• TPD, I’m also a father of daughters. And I trust them apparently far more than you trust yours. And even though I love my daughters – as I am fully confident you love yours – I hold them just as accountable for any sexual sins or mistakes they make (assault notwithstanding). I don’t hew to the line of making the boy/man fully or 90% responsible for the actions of two beings with free will.

          Andrew, from the writing, sounds like a fairly normal, fully human, young man. The mistake was, for all we know, an anomaly, a moment of weakness, and something he deeply regretted. His actions show that he was earnestly and honestly interested in never making that mistake again.

          And while I think it’s a dangerous road deciding which sins are “worse” than others, I think this is yet another example of evangelicalism showing its ridiculously puckered up sense of purity at sex. Assuming we’ve been told the truth, this isn’t a case of a serial sexual predator or even cheater. It’s a guy who made a bad judgment call, followed the flesh, and deeply regretted it. As for being sexually active with his fiancee….I can’t and won’t condemn him for that (as long as they were being smart and safe). I see Mars Hill’s cultish reaction and desire to invasively control Andrew’s life as far, far more toxic and spiritually harmful than a young man wrestling with the hormones that are likely seeping out of his ears.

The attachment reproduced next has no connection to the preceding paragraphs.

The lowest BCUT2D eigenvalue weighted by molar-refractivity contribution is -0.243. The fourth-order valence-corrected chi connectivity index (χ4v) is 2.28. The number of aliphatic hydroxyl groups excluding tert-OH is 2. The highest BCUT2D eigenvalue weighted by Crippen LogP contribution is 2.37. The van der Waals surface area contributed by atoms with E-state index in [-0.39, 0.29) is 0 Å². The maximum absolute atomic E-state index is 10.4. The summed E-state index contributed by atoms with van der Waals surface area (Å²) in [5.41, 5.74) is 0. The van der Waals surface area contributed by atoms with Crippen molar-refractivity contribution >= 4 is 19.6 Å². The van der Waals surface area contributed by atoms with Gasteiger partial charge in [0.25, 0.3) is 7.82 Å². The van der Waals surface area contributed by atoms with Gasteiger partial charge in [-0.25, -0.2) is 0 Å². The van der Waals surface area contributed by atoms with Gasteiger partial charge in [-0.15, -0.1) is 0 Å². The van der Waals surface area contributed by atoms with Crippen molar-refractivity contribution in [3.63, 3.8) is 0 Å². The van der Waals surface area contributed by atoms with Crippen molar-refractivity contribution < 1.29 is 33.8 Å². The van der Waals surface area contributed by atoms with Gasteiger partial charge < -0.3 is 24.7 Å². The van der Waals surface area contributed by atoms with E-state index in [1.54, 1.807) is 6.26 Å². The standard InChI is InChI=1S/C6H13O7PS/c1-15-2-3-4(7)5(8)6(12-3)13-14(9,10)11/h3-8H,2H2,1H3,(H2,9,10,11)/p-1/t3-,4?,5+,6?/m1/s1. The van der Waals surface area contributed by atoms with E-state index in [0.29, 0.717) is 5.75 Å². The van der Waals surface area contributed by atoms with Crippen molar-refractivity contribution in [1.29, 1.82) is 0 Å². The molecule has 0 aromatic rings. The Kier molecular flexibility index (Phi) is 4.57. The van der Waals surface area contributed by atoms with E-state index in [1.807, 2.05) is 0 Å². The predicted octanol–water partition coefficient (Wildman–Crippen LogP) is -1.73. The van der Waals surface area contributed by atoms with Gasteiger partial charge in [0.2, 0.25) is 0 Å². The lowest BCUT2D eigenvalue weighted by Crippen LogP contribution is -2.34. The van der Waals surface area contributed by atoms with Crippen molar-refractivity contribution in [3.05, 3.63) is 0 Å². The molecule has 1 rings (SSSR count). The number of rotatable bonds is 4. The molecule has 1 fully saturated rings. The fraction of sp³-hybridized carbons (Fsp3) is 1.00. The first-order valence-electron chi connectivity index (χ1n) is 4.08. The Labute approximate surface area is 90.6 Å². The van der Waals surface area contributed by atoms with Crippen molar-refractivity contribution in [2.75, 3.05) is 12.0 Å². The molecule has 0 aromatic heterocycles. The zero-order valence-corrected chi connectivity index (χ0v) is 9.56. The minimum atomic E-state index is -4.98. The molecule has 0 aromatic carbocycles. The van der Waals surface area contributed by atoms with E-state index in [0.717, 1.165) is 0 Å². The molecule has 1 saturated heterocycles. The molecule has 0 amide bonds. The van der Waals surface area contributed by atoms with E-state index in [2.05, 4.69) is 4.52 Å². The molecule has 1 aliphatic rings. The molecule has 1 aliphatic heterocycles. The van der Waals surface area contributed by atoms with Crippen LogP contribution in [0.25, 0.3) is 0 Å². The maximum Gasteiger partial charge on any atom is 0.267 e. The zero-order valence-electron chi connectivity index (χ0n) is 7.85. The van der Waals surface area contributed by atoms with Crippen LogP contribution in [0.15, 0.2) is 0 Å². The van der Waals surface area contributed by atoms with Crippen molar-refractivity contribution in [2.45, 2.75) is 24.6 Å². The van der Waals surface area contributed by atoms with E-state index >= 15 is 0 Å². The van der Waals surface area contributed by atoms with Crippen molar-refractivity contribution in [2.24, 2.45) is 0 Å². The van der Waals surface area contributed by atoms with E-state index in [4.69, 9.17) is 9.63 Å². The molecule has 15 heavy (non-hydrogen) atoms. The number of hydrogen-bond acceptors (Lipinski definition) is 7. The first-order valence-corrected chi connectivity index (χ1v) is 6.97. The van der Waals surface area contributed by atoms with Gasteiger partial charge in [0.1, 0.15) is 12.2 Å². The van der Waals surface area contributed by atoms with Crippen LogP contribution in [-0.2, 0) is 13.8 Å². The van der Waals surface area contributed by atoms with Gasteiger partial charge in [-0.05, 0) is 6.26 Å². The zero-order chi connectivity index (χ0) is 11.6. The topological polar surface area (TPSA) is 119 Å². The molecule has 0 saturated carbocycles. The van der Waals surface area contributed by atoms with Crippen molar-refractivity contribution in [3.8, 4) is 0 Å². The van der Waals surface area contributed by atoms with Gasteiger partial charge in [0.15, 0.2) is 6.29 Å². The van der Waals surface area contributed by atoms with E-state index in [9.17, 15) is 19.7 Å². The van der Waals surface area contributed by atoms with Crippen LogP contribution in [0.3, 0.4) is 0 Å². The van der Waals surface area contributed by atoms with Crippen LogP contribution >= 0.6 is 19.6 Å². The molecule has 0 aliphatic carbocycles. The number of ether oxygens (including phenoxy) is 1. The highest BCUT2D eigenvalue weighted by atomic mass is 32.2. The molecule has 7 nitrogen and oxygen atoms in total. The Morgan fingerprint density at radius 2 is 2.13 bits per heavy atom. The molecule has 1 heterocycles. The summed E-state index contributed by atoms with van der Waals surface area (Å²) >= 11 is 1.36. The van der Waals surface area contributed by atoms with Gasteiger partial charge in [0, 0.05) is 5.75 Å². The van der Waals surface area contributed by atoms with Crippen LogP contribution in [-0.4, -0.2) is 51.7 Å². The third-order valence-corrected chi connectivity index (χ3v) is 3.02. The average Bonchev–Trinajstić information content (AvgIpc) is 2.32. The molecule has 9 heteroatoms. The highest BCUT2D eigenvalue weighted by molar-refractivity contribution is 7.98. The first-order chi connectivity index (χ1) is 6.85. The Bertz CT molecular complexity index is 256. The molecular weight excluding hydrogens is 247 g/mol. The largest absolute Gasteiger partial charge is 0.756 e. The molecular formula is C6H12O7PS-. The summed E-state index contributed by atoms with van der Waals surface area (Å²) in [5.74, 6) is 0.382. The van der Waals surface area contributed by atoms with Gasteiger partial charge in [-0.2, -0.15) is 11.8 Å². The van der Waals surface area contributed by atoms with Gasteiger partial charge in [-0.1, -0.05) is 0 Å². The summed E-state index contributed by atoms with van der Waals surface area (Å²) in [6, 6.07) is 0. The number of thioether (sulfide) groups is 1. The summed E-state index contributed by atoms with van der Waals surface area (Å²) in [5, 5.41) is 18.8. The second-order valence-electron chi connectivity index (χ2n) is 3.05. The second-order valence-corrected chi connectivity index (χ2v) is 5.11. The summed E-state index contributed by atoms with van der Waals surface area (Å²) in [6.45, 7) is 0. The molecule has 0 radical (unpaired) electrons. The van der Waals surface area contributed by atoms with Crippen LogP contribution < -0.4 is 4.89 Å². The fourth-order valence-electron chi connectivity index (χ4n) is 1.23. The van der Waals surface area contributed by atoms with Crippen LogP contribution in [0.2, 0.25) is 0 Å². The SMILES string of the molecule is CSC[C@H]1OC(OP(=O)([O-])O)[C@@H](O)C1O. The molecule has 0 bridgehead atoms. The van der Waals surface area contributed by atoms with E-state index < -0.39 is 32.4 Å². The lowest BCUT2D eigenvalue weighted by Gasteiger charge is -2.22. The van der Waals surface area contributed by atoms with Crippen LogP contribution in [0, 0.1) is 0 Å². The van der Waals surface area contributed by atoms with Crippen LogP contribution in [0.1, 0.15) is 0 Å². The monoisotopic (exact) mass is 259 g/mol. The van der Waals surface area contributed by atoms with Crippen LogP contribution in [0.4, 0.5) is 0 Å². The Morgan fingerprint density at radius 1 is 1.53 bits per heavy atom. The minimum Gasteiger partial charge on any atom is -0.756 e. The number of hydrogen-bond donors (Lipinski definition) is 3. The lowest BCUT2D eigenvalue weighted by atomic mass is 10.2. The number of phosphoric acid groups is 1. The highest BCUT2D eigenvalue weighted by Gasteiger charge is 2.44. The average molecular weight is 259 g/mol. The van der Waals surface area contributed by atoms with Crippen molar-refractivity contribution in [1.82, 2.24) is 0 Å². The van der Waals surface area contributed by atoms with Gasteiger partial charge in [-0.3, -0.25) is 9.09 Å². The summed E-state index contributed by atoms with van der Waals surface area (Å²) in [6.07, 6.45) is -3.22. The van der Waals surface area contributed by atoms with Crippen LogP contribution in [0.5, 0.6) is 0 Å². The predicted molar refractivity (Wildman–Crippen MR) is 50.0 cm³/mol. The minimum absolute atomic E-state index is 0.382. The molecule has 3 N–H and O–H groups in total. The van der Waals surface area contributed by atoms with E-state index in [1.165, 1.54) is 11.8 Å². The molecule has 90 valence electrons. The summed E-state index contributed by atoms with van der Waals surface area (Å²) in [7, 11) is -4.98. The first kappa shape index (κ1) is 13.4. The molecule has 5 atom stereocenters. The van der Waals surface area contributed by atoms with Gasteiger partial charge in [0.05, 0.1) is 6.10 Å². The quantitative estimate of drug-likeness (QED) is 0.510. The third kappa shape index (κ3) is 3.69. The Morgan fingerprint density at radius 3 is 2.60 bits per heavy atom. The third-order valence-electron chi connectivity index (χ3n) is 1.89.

• I have a number of daughters too, the oldest in the secular age of dating. I am not sure what it is like in your neck of the woods TPD but in mine the guys are all looking to score. I am in agreement with Michael that both have to be accountable and it takes a lot of vigilence with my wife and I fully involved to keep my daughter strong so as not to go off on a road she will later regret. As for the guys, they think to advance as far as they can is normal behavior – even the guys from the good families, with all the peer pressure around. That’s why they get to come and talk with me before they go anywhere with my daughter (and we only promote dating in groups at the moment). Being I can look a bit scary at times it works to my advantage ; )

            That being said, I agree that this was a moment of weakness for both, not some kind of Lifetime man stalks woman for sex crazed story, and losing a fiance over it was a mighty high punishment in itself. He probably won’t do that again (unless he is a sex crazed hormone lovin bad guy….)

          • The Previous Dan says:

            Michael and Radagast –

            Like you both, I have a reasonable amount of trust in my daughters and I believe they are solely responsible for their own actions. But I interpreted Andrew differently from you. When I read the article I assumed I was reading his side of the story and that it presented him in a favorable light. So I see him not just as a guy who admitted to having a sexually active past BUT as the kind of guy who had no problem hooking up with an old girlfriend even though he was engaged.

            I think you are naive to asume it was as innocent a meeting as he made it sound. I’ll give him the benefit of the doubt and assume he didn’t intend things to go as far as they did, but I don’t believe his motives for the meeting were completely pure. Would you meet an old girlfriend behind your fiancée’s back? Maybe he thought he would just enjoy her company and a little bit of flirting. Then he thought, oh just one kiss. Then just a little more, and so on.